Benjamin Waller-Wells in The New Yorker:
Tim Michels, a wealthy sixty-year-old businessman, was the Republican nominee for governor of Wisconsin. During the primary, when asked whether the 2020 Presidential election had been stolen, Michels said, “Maybe.” A few months later, he said that, if he became governor, Republicans would “never lose an election in Wisconsin again.” Given the context, it was hard to know whether that was normal political braggadocio or a statement of intent. Donald Trump came to Wisconsin to campaign for Michels, who made election integrity, as he put it, a big part of his pitch. He proposed to eliminate the nonpartisan agency that oversees the state’s elections and replace it with a new entity whose composition and mission was left a little hazy.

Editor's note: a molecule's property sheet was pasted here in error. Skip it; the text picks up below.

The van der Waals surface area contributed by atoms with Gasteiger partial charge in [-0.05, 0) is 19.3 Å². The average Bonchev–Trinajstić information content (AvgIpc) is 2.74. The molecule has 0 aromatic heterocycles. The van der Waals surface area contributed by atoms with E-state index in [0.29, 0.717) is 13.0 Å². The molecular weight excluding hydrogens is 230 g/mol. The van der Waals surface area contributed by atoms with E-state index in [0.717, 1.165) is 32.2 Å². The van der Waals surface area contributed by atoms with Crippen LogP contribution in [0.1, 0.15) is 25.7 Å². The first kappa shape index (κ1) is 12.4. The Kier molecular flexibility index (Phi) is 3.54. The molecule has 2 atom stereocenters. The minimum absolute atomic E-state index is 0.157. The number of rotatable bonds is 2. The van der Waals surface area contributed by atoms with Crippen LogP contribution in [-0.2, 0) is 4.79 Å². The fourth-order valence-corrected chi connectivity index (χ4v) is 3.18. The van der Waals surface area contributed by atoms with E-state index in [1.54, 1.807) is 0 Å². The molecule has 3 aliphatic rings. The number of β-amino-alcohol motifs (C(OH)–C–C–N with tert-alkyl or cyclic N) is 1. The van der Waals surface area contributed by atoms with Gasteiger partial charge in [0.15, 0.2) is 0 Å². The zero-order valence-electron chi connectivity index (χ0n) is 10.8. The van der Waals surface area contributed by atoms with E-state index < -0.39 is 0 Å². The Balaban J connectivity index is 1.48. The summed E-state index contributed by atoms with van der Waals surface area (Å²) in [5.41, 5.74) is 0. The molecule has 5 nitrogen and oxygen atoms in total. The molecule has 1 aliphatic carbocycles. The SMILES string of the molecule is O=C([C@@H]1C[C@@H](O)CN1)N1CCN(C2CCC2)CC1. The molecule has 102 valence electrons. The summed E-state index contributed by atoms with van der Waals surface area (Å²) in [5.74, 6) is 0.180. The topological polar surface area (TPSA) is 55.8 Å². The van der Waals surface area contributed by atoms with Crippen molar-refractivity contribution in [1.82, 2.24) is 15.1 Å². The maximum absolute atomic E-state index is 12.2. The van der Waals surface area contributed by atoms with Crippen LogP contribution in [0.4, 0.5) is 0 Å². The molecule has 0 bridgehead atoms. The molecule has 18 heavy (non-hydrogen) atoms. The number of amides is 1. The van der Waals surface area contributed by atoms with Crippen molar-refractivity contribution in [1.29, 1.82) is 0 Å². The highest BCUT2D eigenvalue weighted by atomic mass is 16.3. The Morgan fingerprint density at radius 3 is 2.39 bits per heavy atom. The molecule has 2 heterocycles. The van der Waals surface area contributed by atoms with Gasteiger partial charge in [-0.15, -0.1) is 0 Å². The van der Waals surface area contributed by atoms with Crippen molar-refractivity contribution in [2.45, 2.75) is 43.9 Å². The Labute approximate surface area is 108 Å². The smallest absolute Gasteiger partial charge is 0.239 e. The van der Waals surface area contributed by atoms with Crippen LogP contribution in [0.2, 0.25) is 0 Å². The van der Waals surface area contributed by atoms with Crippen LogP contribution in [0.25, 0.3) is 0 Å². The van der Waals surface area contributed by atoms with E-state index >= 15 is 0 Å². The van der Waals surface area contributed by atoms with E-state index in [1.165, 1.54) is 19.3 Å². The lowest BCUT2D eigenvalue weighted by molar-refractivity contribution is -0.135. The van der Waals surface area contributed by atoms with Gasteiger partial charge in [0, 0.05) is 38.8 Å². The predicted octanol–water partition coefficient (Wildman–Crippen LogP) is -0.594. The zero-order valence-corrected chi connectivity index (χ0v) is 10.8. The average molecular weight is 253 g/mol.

Part of what made this year’s midterms so nerve-racking was the possibility that the election-denial movement might succeed in warping the mechanisms of American democracy; in Wisconsin and elsewhere, democracy itself was said to be on the ballot. Polls leading up to Election Night showed Michels neck and neck with the incumbent Democratic governor, Tony Evers. But when the votes started to come in last Tuesday, the election seemed to be going Evers’s way. Michels addressed his supporters just after midnight, and gave a frank concession speech. “It wasn’t our night,” he said. “I thank everybody for your support. God bless.” With that, Michels left the stage, and his candidacy dissolved. It would be another eleven hours before the Associated Press determined that Evers had, in fact, won the race.